On a lighter (sadder?) note this is a record year for TEC and MoE’s (mis)management of the SDR. It is the first time you will be going into the exercise without knowing from the STEO web site that your student management system has been certified. Also the SDR Manual applicable to the return was only updated on 7 April, replacing the December 2016 manual which contained misleading information.
In a surprise press release the CEO of the Tertiary Education Commission today announced the replacement of the current SAC3+ funding mechanism. The Equivalent Full-Time Student (EFTS) metric will be cease to be in effect from 1 July, to be superseded by Weighted Learning Hours (WLH).
“In light of our focus on learning hours, and to ensure value for the taxpayer’s investment,” said the CEO, “we are returning to the funding mechanism used successfully by the Polytechnic sector until 1995. This was based on Weighted Student Hours.”
The press release also announced that the concept of investment plans, as a means of allocating funding, was to be replaced by a tool being developed by the Lotteries Commission. “As there is already a high degree of uncertainty for TEOs in anticipating funding, we thought this should be formalised” states the release.
TEC’s funding conditions are quite clear that you are not to use funding to deliver stuff to students which those students have already achieved. Fair enough. It’s just that the SAC1&2 Funding Conditions don’t actually spell this out. It is true that the table of contents lists section 5.9 as “Recognised prior learning” but, if you turn to that section you will see this. Something altogether different.
5.9 Students with prior qualifications
(a) Up to 10% of your enrolments for qualifications funded from the SAC1&2 (Competitive) Fund can have already achieved a qualification at Level 2 or higher on the NZQF (a prior qualification)………
Of course I have no doubt if you did claim funding for RPL, TEC would be upset and rightly so. My point is though, that notwithstanding the rather embarrassing letter of 1 March from TEC to providers notifying changes to wording, the Funding Conditions are still riddled with typos, ambiguities, redundant sections, and strange sections about “Confirmed Enrolments”.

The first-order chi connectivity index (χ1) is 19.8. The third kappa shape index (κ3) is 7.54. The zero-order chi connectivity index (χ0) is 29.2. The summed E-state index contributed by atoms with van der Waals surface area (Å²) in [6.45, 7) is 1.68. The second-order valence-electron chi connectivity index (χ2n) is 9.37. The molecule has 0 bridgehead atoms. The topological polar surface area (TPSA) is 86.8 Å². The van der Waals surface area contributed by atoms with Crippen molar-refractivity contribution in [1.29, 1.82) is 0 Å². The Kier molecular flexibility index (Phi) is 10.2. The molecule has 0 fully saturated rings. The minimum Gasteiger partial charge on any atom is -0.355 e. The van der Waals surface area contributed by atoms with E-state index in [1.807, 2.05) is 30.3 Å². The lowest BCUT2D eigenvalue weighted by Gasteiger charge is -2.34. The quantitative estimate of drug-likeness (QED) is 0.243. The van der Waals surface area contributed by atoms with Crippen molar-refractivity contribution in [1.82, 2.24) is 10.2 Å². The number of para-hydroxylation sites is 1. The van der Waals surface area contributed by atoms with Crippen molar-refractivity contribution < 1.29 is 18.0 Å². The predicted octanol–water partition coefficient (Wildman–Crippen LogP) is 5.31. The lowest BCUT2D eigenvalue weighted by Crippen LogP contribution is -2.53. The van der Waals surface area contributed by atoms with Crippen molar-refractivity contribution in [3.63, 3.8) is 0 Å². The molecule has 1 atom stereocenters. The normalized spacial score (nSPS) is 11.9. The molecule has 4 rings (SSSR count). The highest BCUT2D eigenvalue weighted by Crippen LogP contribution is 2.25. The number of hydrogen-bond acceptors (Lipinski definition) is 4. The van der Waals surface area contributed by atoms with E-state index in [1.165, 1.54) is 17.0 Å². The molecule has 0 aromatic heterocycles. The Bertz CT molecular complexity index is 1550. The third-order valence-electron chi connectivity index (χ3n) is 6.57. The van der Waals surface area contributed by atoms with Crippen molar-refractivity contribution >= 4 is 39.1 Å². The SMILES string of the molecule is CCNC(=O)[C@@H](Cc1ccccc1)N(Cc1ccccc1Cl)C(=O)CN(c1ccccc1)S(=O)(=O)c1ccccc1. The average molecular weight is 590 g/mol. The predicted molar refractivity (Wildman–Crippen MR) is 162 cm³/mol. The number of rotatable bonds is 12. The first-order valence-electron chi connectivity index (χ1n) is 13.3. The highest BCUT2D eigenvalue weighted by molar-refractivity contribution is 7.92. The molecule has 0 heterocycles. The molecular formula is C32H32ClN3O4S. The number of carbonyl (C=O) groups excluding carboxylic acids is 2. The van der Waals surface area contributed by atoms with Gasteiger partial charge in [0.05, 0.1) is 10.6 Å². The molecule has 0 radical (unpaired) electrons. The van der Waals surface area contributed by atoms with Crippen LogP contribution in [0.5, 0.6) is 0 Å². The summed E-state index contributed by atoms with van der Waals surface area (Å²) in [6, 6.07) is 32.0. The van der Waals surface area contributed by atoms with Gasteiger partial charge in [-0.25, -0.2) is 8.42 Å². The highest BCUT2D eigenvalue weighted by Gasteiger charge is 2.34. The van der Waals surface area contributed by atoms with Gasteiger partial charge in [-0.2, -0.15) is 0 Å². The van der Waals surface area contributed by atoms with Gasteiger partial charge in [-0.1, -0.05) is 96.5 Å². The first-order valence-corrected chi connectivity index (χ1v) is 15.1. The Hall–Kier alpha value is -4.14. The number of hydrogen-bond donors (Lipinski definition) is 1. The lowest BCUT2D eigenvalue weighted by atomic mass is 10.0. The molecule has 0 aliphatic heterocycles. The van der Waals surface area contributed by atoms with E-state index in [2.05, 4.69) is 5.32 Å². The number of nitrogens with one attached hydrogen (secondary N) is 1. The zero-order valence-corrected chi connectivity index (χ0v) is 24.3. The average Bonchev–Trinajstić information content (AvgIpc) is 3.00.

There can’t be many people who can honestly claim to have read the Productivity Commission’s new magnum opus “New Models of Tertiary Education”. I’m certainly not one, but I did search the document for any evidence that the Commission has recognised that inadequate and sometimes inaccurate data is being collected by the agencies responsible for managing the tertiary education sector.
I did find the following comment which quickened my pulse, especially the last sentence. “Good quality assurance and good information both become more important in a tertiary education system with fewer controls on inputs, more at stake for providers, and more empowered student consumers. It is important that agency roles and responsibilities in these regards are clear.”
And I did find some mention of using data analytics to trigger academic and pastoral interventions, and making smarter use of data especially in relation to collecting increasingly reliable and relevant performance data. All good stuff, but I searched in vain for mention of a proper replacement of our old friend the Single Data Return.
This elephant still sits stubbornly in the room meaning, ironically, that the Commission itself would not have had all the information it required to do its job.
TEC circulated a consolidated Funding Confirmation Guide in February 2017. This brought together the material that had originally been included in the funding approval letters sent out before Christmas.